The new apprenticeship funding rules 2020/21
The ESFA (Education and Skills Funding Agency) has introduced a new set of apprenticeship funding rules for 2020/21. The new rules impact the entire learning journey – initial assessment, employer engagement, off-the-job training, on-programme learning and the gateway.
So what’s changed? And how do the changes affect providers?
End of frameworks
Apprentices already on frameworks can complete their course, but all new starts need to be on the new apprenticeship standards. This means you need to design your curriculum carefully and understand which learning objectives are covered in each module so you can create an individual learning plan (ILP) for each apprentice.
The ESFA has issued an updated version of the apprenticeship agreement. You don’t have to use the new template, but your agreement must include all the new fields – like ‘the amount of time the apprentice will spend in off-the-job training’. It must be a separate document – not part of the commitment statement – and the training provider and employer must have a copy.
Off-the-job training guidelines
The ESFA has clarified what counts towards off-the-job training – new skills only.
Before you can plan off-the-job training for each apprentice, you need to find out their prior learning in the initial assessment. If an apprentice has already covered the KSBs and needs less than 20% off-the-job training, they’re not suitable for the apprenticeship. You need to make sure the apprentice has enough learning need.
The ESFA is really clear about this. If an apprentice completes their programme without meeting the 20% minimum requirement, it’s a funding error and a full funding risk.
Recording actual off-the-job hours
You still need to record the apprentice’s planned off-the-job hours. This means you’ll need a clear understanding of your curriculum and which objectives, or modules are completed off the job. You can then include or remove off-the-job activities from each apprentice’s learning plan depending on their prior learning.
Material variations to off-the-job hours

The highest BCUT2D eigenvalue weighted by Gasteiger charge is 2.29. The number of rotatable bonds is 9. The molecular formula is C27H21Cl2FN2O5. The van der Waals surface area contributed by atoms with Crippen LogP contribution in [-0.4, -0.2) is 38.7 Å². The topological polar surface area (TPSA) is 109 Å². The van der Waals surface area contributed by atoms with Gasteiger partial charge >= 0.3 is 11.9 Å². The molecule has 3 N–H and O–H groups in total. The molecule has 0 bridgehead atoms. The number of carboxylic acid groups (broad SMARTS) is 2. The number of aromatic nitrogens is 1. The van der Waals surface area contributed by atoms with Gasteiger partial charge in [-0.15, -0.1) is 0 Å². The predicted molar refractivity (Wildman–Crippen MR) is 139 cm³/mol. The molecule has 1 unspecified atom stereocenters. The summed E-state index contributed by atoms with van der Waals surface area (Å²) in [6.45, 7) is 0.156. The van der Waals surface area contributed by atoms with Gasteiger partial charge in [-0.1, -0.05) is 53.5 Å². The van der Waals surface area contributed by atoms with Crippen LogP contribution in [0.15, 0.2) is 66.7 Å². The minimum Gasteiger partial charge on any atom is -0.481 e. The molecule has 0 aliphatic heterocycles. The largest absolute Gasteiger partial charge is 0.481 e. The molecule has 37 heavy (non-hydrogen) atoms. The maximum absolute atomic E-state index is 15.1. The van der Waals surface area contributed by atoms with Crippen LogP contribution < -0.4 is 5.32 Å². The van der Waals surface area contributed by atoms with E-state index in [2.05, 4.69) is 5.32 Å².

Even if you’ve recorded the apprentice’s prior learning and carefully planned off-the-job training around their learning needs, it may not go exactly as planned. This doesn’t matter – you just need to explain how material variations have impacted off-the-job training.
Common material variations include:
- Covid-19 – home working could have significantly increased a learner’s off-the-job hours
- Fast learner principle – some learners will learn skills and knowledge faster than others
- Prior learning – some prior learning may have been missed in the initial assessment and impact on-programme delivery
You can record material variations in progress reviews. Just introduce a section that covers any significant differences between the planned and actual off-the-job hours.
If you get to the end of the programme and the planned hours and actual hours don’t align, you need to explain the material variations to the employer to make sure they’re happy. They’ll need to sign an updated commitment statement that summarises the variations.
These new funding rules place great significance on individualised planning and delivery based on prior learning. To comply with these new rules, providers need to understand their curriculum and what outcomes are met on and off the job. They also need to recognise prior learning properly in the initial assessment. When you know these things, you can plan your on-programme learning and off-the-job training for each apprentice effectively.
“A good initial assessment system will set you up for the future.’ David Lockhart-Hawkins, apprenticeship consultant | SDN
To find out how you can use OneFile to recognise prior learning, plan your delivery and record actual off-the-job hours, book a demo with a member of our team.
This article includes research and opinion sourced by OneFile at the time of publication. Things may have changed since then,
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